About two months ago, Monster changed quite a bit of their internal website structure for both their USA and UK sites. Although the website architecture for both domains is very similar – both before and after the change – the positive effect is much more visible in the UK.
Monster.co.uk increased its Visibility by 116%. In the chart above we can nicely see how they break their long-time sideways trend for Monster.co.uk at the end of April.
This is a great example which shows us how a domain can do much better on Google by adjusting a number of screws. If we wanted to figure out every exact change in detail, we would need to run a very deep evaluation, which would probably take a few weeks of time and we would likely need information that is only available to their SEO’s and webmasters. Nonetheless, I want to show you what we can already see.
Both Monster.co.uk and Monster.com used to employ subdomains as their structure for the important parts of the website. On the 21st of March 2016, the host career-advice.monster.co.uk was the most visible subdomain on Google, followed by www.monster.co.uk and jobs.monster.co.uk.
(When you are in the Toolbox, you can also check out the other visible hostnames on the list by clicking on each hostname in the table, to analyse their contents in more detail)
Today, we can see that Monster moved from hostnames to directories, keeping with the same names. Now, /jobs/ is the most important directory with a Visibility 6 times higher than what the subdomain by the same name had before. The second most important directory is /career-advice/, with almost the same Visibility score as before:
So what did they change?
They concentrated all the Visibility for much of their content into individual directories. It seems that they selected some of the URLs with the most links and redirected them to their counterparts within the new structure. Also, they changed the URL structure to be more “simple-to-understand” and decreased the depth it takes there from the homepage. Some examples of this would be:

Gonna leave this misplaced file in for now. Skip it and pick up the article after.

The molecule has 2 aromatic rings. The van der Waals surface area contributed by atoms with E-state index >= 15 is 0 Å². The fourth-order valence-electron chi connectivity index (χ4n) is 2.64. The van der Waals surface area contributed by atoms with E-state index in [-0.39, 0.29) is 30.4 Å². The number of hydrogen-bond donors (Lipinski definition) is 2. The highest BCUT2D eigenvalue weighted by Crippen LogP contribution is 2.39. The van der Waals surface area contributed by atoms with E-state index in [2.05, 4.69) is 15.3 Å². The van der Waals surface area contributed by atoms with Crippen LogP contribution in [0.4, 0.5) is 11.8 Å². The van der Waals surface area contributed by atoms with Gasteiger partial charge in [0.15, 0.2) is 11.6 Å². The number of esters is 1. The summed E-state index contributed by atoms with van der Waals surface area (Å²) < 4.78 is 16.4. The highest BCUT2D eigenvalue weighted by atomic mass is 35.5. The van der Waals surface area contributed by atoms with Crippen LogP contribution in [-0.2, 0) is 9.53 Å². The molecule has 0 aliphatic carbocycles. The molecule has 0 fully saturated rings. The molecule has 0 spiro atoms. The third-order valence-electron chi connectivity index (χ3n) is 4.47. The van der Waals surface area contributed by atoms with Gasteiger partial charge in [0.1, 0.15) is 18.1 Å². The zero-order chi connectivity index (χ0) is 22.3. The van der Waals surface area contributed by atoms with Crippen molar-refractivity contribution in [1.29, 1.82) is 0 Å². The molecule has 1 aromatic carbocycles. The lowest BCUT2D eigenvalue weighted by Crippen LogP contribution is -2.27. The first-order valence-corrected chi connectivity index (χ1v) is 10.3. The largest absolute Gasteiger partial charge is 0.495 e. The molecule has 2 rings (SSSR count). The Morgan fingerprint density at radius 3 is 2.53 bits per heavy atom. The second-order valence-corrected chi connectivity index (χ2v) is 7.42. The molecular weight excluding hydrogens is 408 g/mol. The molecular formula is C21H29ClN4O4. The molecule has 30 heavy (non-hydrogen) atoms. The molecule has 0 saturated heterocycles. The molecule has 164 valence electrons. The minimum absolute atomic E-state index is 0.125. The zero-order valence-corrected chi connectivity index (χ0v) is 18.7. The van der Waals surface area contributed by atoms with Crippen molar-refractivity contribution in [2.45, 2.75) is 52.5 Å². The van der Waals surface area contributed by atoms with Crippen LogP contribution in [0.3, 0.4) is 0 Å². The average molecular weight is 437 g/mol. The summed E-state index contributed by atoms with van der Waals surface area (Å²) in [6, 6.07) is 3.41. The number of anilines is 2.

(1) This URL has 371 Links from 113 domains: career-advice.monster.co.uk/salary-benefits/pay-salary-advice/uk-average-salary-graphs/article.aspx is now redirected to monster.co.uk/career-advice/article/uk-average-salary-graphs
(2) This old ULR (career-advice.monster.co.uk/job-interview/job-interview-questions/what-are-the-most-common-job-interview-questions/) ranked for 79 keywords on March 21th 2016 (click here to check out the entire list) and the new URL (monster.co.uk/career-advice/article/what-are-the-most-common-job-interview-questions) ranks for 89 keywords now (click here to check out the entire list).
(3) They moved the Visibility for multiple hosts into the /jobs/ directory:
jobsearch.monster.co.uk –> monster.co.uk/jobs/search/
jobview.monster.co.uk –> monster.co.uk/jobs/search/
jobs.monster.co.uk –> monster.co.uk/jobs/
With this, they have now concentrated of all the links, user signals and content from multiple parts of the old site into fewer directories on the new website. This increase in Monster.co.uk’s Visibility is much larger than if we simply summed up the Visibility scores of the individual hosts, etc. on the old version.
And while it is not uncommon in the SEO-industry that 1+1 > 2, this increase is so much larger than what you might expect. As I said before, I do not have access to Monster’s internal data.
It could well be that Monster also improved their internal link strategy, or consolidated more additional domains into the main one (as they did with Hrdepartment.com for Monster.com/career-advice/). I can also see that they improved the titles for many of their job-listings as well as their meta-descriptions (which have a large impact on the user’s click behaviour on Google’s search results, even though they are not a direct ranking-factor). All in all, these improvements could have helped the domain rank for more keywords with less indexed pages.
The number of keywords of Monster.co.uk has actually doubled, from 6,740 to 13,530. They managed to increase their keyword-count on the first two pages of Google’s search results. And they keep sending keywords from the second page to the first.
This last chart summarises the idea of this article. While monster.co.uk has never ranked well for the keyword “office receptionist”, suddenly they managed to get into the top 10. Please take a look at the old URLs, the new ones and the results in the rankings:
I hope you liked this little evaluation and I wish you a great weekend!